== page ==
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Did you know?

Origins of the name Praslin

The praline, first and foremost, is a sweet consisting of an almond coated in cooked sugar, which can be coloured and flavoured in various ways.

It is often said that the first recipe was invented in the 17th century by the head chef of César-Gabriel, Duc de Choiseul, Marshall of France, Count Plessis-Praslin, known as Marshall de Plessis-Praslin.

This praline was then crushed to become the praline used in patisserie, or ground and mixed with chocolate to form the praline mixture that forms the basis of the Belgian praline. Belgian pralines were invented and given their name in 1912 by Jean Neuhaus, a great Belgian confectioner.

Menier: the inventor of the chocolate bar

The third child of a family of merchants, Jean-Antoine Brutus Menier (1795-1853) became a chemist in 1816 in the Paris district of the Marais. From his dispensary in Rue du Puits-Qui-Parle, he supplied the powders used by pharmacists, including chocolate, sold as a health product.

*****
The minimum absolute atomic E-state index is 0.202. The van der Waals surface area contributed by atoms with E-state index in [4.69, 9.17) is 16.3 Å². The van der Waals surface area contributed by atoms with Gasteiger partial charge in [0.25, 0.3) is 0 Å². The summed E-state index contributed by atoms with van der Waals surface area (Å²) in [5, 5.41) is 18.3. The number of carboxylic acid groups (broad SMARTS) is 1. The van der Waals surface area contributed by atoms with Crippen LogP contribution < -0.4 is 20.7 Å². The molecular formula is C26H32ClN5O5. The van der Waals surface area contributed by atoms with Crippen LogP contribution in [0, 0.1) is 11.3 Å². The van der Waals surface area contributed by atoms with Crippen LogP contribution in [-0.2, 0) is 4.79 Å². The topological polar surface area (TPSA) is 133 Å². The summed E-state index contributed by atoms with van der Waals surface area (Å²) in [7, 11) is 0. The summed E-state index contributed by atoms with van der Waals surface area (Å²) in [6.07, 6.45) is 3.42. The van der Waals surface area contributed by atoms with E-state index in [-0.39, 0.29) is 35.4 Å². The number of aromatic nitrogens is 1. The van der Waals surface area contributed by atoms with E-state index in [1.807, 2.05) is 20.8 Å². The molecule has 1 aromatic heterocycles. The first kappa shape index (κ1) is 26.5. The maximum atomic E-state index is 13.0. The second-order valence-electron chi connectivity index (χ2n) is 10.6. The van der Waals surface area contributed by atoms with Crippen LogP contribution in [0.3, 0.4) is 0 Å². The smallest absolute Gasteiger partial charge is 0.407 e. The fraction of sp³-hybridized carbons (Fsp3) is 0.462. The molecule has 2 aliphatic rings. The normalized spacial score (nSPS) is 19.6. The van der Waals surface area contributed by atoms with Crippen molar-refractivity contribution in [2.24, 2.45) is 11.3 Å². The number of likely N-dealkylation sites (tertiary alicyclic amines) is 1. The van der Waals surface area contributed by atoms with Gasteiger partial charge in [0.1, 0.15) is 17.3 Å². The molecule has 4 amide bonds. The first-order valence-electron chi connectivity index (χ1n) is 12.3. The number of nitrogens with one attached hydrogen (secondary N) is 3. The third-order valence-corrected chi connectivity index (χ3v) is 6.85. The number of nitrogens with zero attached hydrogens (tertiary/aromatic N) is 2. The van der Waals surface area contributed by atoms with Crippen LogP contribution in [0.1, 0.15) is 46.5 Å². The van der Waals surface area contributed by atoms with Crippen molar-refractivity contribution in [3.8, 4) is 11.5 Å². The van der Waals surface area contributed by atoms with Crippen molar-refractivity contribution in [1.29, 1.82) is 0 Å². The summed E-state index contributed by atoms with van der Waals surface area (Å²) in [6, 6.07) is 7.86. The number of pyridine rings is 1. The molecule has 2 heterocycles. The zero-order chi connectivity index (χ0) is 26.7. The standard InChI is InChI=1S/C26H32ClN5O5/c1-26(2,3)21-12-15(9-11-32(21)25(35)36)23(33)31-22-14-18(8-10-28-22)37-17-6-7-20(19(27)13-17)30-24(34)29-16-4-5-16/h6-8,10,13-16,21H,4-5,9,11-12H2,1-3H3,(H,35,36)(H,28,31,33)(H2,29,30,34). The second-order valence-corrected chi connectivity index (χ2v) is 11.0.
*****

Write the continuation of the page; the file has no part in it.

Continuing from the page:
Apothecaries used it to offset the bitterness of some medicines. In 1836, Jean-Antoine the elder, working in his pharmaceutical factory in Noisiel, in Seine-et-Marne, invented the first bar of chocolate, made up of six semi-cylindrical bars. The idea was to revolutionise consumer habits.

His son, Emile-Justin (1826-1881) devoted himself exclusively from 1853 onwards, to the industrial manufacture of chocolate. By 1862, the Menier multinational operation controlled the cocoa chain, from the harvest of the beans, right through to the distribution of chocolate bars to retailers. The family owned cocoa plantations in Nicaragua and chartered merchant ships. By 1889, having won three Grands Prix and five Gold Medals, the company was producing half of the chocolate consumed in France. The brand also set up shop in London and New York. Towards the end of the 19th century, the sons of Emile-Justin Menier, Henri (1853-1913), Gaston (1855-1899) and Albert (1858-1899) were tackling the competition head-on, using the slogan: “Avoid counterfeits!”. In 1988, Menier became part of Nestlé.